Chatter will do damage to your spindle bearings over time, not to mention other things...
 
Last edited:

Stellrammer

Well-Known Member
Those are ground inserts for aluminum, a very fine grain of carbide with low binder content, not really for steel. The H is by memory a ground tolerance designation, k is as pressed. K tolerance, as pressed chipbreaker, would utilize a coarser grain structure and higher binder(cobalt) content to be used in steel. As pressed will have protected edges for strength, vs the quite sharp but weak edges on the “H” .
An aside, I made up a few blocks of steel ,machined at the exact height of the vise floor, to assist in support of items protruding beyond the vise, rather than use jacks.
 

Susquatch

Ultra Member
Administrator
Moderator
Premium Member
An aside, I made up a few blocks of steel ,machined at the exact height of the vise floor, to assist in support of items protruding beyond the vise, rather than use jacks.

Ooooo....... Now there is an idea I love!

One could make a pair of those with slots for a T-nut and perhaps even a clamp arrangement up top to hold a shallow part. I've always used machine jacks but I love the idea of something exactly the same as the floor of my vise.....

In most cases, parallels could extend out over the block. But I could also see myself dreaming about extra long parallels!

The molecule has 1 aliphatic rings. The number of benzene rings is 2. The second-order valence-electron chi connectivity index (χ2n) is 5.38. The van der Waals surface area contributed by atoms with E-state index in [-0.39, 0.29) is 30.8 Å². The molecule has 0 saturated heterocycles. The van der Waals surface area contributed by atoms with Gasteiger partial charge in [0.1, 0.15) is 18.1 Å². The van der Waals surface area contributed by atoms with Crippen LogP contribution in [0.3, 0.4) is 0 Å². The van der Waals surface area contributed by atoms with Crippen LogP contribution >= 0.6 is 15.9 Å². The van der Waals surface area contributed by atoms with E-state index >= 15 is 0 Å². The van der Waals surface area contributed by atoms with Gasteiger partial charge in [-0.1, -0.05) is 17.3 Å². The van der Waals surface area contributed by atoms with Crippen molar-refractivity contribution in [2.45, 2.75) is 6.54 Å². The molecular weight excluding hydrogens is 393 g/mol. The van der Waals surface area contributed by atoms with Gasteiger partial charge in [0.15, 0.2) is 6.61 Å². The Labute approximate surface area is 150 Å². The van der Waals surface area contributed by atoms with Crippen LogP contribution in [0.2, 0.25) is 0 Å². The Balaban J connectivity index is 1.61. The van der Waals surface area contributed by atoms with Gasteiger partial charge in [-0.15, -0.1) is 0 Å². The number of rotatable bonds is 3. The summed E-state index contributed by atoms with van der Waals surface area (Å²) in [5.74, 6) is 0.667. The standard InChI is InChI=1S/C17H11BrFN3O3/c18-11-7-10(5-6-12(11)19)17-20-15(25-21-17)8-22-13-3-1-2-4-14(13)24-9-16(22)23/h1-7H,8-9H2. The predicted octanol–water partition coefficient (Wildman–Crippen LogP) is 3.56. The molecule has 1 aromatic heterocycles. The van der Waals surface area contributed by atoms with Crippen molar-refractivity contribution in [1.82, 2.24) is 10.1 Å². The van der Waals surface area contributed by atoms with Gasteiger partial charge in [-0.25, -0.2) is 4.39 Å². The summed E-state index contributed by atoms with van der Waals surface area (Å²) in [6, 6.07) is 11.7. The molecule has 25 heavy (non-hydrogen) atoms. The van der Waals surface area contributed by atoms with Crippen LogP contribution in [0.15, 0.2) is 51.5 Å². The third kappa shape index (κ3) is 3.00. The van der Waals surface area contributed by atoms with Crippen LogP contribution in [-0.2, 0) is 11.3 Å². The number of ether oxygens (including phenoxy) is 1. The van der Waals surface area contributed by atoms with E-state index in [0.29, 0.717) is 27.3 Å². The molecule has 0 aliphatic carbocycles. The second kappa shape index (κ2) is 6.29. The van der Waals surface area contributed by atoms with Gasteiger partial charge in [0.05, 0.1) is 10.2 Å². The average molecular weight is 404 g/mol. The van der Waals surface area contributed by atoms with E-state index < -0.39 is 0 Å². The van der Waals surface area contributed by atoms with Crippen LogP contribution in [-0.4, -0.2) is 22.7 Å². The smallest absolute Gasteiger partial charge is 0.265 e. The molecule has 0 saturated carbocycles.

Stellrammer

Well-Known Member
Ooooo....... Now there is an idea I love!

One could make a pair of those with slots for a T-nut and perhaps even a clamp arrangement up top to hold a shallow part. I've always used machine jacks but I love the idea of something exactly the same as the floor of my vise.....

In most cases, parallels could extend out over the block. But I could also see myself dreaming about extra long parallels!
I’ve been too lazy to to do that, but I should, good to have some flat bottom ones that are free to roam about for those awkward shapes.
 

slow-poke

Ultra Member
I think those inserts are more for finishing, not really designed for interrupted cuts either IMO.
However, they can be made to work with light cuts.

What RPM were you using @.02 DOC?
I'm thinking in around the 350-400 range would work @.02 DOC with those inserts through interruptions such as your part. Leave .01 for finishing with a shot oil/mineral spirits mix for a nice surface finish.

If the part needs to sit that far out of the vice, then I would use jackers/1-2-3 blocks or similar under the hangover to keep everything stable.

I would even go as far as, pulling the vice off and making up some t-slot blocks/pins with flats etc.. to push the part up square for clamping it down on the table if need be.
Chatter will do damage to your spindle bearings over time, not to mention other things...
One could get the distinct impression you guys know a thing or two about this sort of thing ;-)

I just tried 400RPM, clamped on RHS, mirror like finish, I can actually see my reflection on the surface.

What feed rate should I be using, I went really slow (1 IPM)
Look at the difference....
Thank you
spass.jpg spass2.jpg
 
Top